Branding & Exposure

Making Social Media a Part of Daily Health Care

Making Social Media a Part of Daily Health Care

Today, more than 3 billion individuals are using the internet. Needless to say that being a healthcare professional in today’s day and age; you most likely understand the importance of using social media. The healthcare industry is gradually turning to social media in order to promote, support, and increase the spread of information to benefit patients and health organizations. Social media sites have built a pathway where you can find and reach out to patients, share preventative information, build doctor-patient support networks, as well as create social media apps to encourage healthy and behavioral changes. Everyone in the medical sphere can benefit from collaborating via social media, which eventually ends up benefiting the patient.

The term ‘health’ refers to personal well-being. It is the ability of an individual to adapt and cope both physically and mentally in the face of psychological and social changes with environment. However, health also includes occupations and industries that address health – from diagnosing and treating medical conditions to controlling a virus outbreak. Today, social media has become responsible for several changes, including the ability for individuals to arm themselves with medical information needed to manage their own health and the ability to access information widely available.

Social media management can help facilitate communication and information sharing during health events and health crises. Countless health institutions and organizations rely on social media to share time-sensitive health information and gain valuable feedback and preferences from the public, thus helping in tailoring social media marketing messages. However, since social media is a two-way street, this means that non-experts can share information just as much as health communities. This is where you come in. You have the opportunity to share important messages to counter misinformation and educate the public by directing them towards legitimate sites. “Well unfortunately, the most common platform they use is Google. And when they Google something, sometimes information may not be that accurate. I try to open that dialogue with patients as far as something like that.For example, vaccines are always a hot button topic when I talk to parents of my patients. And some when Google vaccines you still get wrong information. For example, they say it's still associated with autism which it's not. So I try to push patients to sites like the Mayo Clinic, the Cleveland Clinic, or even WebMD which has a lot of physician written content that's reviewed and written by physicians. And so that's how I know and patients know that it's accurate” said Dr. Mike Sevilla, family physician.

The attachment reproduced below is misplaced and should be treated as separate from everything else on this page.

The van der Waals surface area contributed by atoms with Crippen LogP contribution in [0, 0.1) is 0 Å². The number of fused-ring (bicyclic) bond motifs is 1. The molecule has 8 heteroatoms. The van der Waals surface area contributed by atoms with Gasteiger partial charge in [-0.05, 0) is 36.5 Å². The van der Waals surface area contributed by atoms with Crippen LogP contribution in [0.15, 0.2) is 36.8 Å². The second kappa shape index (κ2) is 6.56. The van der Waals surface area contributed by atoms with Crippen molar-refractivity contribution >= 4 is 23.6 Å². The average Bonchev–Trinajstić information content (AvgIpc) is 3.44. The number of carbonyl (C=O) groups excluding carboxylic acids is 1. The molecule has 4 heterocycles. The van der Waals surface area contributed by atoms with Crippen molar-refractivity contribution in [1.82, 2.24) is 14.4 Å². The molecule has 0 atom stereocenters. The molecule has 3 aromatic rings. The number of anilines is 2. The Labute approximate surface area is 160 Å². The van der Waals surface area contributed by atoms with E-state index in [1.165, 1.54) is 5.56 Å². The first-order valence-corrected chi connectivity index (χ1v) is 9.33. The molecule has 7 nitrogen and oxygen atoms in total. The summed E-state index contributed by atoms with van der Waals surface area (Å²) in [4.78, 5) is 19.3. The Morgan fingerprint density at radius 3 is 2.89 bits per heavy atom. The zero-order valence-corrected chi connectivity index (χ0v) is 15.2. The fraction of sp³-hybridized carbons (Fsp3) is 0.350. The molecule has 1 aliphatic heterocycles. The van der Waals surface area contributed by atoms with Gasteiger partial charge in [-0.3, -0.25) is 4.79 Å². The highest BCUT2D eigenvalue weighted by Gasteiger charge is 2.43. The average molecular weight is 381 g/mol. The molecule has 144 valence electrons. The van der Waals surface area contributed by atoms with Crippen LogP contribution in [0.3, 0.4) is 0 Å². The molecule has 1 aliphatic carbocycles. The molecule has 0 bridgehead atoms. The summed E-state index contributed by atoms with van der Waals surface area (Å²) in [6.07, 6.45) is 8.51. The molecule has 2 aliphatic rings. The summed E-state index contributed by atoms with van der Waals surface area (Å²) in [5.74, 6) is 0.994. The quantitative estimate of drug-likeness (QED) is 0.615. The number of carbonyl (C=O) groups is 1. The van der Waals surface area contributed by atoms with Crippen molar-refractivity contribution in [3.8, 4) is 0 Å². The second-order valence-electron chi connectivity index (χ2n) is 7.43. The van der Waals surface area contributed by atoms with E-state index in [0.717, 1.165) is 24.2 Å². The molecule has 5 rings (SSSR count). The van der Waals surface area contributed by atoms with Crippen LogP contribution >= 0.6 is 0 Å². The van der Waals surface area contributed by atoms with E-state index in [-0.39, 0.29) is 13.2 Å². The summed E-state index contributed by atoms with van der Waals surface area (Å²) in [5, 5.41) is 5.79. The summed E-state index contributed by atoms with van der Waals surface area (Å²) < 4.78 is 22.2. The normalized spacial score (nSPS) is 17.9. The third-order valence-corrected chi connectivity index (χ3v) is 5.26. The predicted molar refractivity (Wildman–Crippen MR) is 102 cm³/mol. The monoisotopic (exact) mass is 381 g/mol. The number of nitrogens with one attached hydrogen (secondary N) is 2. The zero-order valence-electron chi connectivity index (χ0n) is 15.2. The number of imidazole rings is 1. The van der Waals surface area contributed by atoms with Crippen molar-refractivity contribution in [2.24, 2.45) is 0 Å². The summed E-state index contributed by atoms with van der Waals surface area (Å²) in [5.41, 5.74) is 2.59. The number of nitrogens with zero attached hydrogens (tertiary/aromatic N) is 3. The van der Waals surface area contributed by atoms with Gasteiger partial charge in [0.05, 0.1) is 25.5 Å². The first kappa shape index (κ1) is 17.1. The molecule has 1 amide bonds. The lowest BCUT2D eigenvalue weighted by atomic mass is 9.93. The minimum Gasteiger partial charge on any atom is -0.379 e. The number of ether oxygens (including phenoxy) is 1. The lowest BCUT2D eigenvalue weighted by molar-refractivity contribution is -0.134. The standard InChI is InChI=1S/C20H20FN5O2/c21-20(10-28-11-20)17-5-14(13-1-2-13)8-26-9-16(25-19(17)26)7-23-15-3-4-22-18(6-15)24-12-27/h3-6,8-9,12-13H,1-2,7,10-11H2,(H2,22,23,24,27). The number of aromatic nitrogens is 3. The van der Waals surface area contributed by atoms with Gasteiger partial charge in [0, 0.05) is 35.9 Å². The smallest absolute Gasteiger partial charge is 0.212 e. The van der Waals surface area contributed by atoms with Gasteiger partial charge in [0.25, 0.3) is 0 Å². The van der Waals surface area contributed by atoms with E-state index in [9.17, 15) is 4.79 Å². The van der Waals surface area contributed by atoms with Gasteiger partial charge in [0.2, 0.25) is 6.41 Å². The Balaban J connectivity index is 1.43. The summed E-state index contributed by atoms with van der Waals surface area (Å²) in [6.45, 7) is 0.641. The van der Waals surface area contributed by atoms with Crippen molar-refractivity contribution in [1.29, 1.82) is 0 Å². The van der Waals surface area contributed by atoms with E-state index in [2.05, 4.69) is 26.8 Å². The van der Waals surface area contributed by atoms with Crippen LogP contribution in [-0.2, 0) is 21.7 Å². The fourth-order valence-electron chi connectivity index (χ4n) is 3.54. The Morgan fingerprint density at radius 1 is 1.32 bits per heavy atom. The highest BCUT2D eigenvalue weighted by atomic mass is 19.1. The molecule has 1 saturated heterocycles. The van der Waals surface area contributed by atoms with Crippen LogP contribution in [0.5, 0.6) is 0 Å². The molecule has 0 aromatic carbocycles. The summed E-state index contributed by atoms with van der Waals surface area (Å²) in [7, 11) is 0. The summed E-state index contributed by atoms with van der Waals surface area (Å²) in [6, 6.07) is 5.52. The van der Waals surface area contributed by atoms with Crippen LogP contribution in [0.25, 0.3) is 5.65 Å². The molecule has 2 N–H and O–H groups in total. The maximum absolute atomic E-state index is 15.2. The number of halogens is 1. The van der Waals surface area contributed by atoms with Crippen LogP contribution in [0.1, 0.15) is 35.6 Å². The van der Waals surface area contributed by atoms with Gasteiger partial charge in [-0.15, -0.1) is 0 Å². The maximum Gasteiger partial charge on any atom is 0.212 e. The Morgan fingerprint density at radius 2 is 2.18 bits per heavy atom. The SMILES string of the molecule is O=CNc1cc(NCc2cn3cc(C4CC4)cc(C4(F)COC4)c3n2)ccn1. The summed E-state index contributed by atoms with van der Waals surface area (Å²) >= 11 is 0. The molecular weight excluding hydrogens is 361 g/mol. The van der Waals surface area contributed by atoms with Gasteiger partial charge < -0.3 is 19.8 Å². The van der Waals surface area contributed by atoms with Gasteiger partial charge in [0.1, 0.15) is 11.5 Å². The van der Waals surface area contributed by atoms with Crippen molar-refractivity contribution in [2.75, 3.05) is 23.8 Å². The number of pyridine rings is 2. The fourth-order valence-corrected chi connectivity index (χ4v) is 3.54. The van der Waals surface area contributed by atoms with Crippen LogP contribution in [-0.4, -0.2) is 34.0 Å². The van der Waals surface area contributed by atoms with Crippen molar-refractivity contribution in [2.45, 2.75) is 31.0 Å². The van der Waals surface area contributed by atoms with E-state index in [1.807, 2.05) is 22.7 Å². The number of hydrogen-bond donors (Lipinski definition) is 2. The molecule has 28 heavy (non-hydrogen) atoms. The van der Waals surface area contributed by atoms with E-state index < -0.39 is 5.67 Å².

Sometimes, a 20 minute doctor visit is not enough for a complete discussion on health-related issues and this may be why more and more patients are turning to the internet. A recent survey found that

  • Over 50% of patients search online for medical information before seeking care;
  • Around 45% admit that the information they find online affects the way that they manage their health;
  • Over 40% seek out reviews of treatments, physicians, and other patient experiences;
  • More than 70% use social media based tools to complete patient experiences such as asking questions or making an appointment;

Moreover, they are researching healthcare professionals such as you. Like it or not, prospective patients may already have an impression of you before they walk through your office. It is likely that they checked out your website and read online reviews about your practice. Therefore, how you choose to establish a digital presence is of great significance. The great thing about social media platforms is that they offer endless opportunities for you to expand your network in daily health care. Recent findings found that the most trusted online sources are doctors, nurses, and hospitals. Since patients will always look for accurate information and for a healthcare professional they can trust, social media gives you the chance to establish yourself as a reputable source. “I encourage patients to go online and inform themselves about their medical conditions. Patients deserve to be well-informed, and the transparency of the Internet allows them access to information that used to be gated by a provider. The problem, as previously mentioned, is the quality of the information on the Web. There’s too much information available. Physicians need to act as curators of that information, and help patients sort out what’s help and what’s not” said Kevin Pho, physician of internal medicine and founder of